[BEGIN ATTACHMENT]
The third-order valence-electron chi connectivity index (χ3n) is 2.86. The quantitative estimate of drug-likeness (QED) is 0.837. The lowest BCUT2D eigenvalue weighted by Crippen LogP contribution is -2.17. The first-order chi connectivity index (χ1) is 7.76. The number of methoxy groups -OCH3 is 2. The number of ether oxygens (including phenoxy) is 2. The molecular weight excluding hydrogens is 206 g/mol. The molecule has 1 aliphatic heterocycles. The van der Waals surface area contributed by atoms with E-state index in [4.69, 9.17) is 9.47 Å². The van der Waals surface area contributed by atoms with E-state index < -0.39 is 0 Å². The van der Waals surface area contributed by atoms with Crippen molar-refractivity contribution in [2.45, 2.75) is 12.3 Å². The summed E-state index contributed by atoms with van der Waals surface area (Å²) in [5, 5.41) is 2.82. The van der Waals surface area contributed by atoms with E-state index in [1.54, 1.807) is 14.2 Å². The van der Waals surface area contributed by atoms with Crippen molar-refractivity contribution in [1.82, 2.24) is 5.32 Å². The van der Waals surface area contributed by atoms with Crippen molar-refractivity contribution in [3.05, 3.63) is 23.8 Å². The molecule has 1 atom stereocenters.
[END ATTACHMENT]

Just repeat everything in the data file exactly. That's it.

The third-order valence-electron chi connectivity index (χ3n) is 2.86. The quantitative estimate of drug-likeness (QED) is 0.837. The lowest BCUT2D eigenvalue weighted by Crippen LogP contribution is -2.17. The first-order chi connectivity index (χ1) is 7.76. The number of methoxy groups -OCH3 is 2. The number of ether oxygens (including phenoxy) is 2. The molecular weight excluding hydrogens is 206 g/mol. The molecule has 1 aliphatic heterocycles. The van der Waals surface area contributed by atoms with E-state index in [4.69, 9.17) is 9.47 Å². The van der Waals surface area contributed by atoms with E-state index < -0.39 is 0 Å². The van der Waals surface area contributed by atoms with Crippen molar-refractivity contribution in [2.45, 2.75) is 12.3 Å². The summed E-state index contributed by atoms with van der Waals surface area (Å²) in [5, 5.41) is 2.82. The van der Waals surface area contributed by atoms with E-state index in [1.54, 1.807) is 14.2 Å². The van der Waals surface area contributed by atoms with Crippen molar-refractivity contribution in [1.82, 2.24) is 5.32 Å². The van der Waals surface area contributed by atoms with Crippen molar-refractivity contribution in [3.05, 3.63) is 23.8 Å². The molecule has 1 atom stereocenters.